It is noteworthy that interventions introduced by the Belo Horizonte Health Department after 1999 decreased early neonatal mortality by 30% in 2 years, together with smaller decreases in maternal and fetal mortality. In this period, there were improvements in timely access to hospital admission during labor and to intensive care units, and 5 private SUS hospitals with low quality scores were closed down. Those outcomes reinforce the importance of hospital care in reducing perinatal mortality.15

Belo Horizonte’s health system is segregated, with the more disadvantaged segments of the population relying on SUS facilities while the better off mainly use private non-SUS hospitals; patterns of quality and practices differ greatly, contributing to inequalities in health outcomes. Our findings illustrate the inverse equity hypothesis: child health inequities increase with greater access to medical technology by those of higher socioeconomic status.3133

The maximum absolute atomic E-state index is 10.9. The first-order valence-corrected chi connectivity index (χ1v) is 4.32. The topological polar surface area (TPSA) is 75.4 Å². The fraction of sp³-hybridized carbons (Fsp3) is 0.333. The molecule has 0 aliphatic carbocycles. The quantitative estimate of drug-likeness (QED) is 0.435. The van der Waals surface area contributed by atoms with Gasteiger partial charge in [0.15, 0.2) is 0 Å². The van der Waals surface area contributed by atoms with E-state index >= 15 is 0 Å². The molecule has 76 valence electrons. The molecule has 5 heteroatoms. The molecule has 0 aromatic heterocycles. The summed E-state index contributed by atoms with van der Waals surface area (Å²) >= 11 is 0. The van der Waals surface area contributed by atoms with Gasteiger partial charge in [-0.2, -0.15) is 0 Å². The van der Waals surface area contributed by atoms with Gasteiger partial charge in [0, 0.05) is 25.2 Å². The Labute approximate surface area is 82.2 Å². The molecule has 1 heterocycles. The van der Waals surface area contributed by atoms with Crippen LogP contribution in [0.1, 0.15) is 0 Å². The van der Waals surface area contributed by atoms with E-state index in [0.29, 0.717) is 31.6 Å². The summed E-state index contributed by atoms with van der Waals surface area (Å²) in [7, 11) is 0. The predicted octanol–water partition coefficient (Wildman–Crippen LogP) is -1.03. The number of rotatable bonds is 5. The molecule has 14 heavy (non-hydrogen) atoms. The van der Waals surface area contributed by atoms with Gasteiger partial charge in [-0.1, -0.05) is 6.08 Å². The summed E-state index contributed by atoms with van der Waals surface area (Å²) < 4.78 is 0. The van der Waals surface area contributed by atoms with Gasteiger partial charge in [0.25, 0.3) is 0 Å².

Brazil must urgently address the paradox of persistently high maternal and neonatal mortality rates that occur in the presence of the medicalization of birth. While simple, effective, and low-cost practices are poorly deployed, more elaborate techniques, such as cesarean delivery and induction of labor, are often misused.30 As pointed out by Daniels and colleagues, the country has “achieved a rapid economic growth but lagged behind in health improvements,”34(p32) in contrast to other developing countries, which have prioritized the provision of social services that reduce mortality and improve quality of life. Organization of perinatal care in a regionalized and integrated system and improvement in quality care is fundamental not only at the community level but at the hospital level as well. An ethical and legal approach that guarantees a standard quality of care for all, as well as access to available technology, is a challenge for the SUS system.35,36 It can occur only when budget and market constraints, and the common practice of low-quality care for poor people, are overcome.37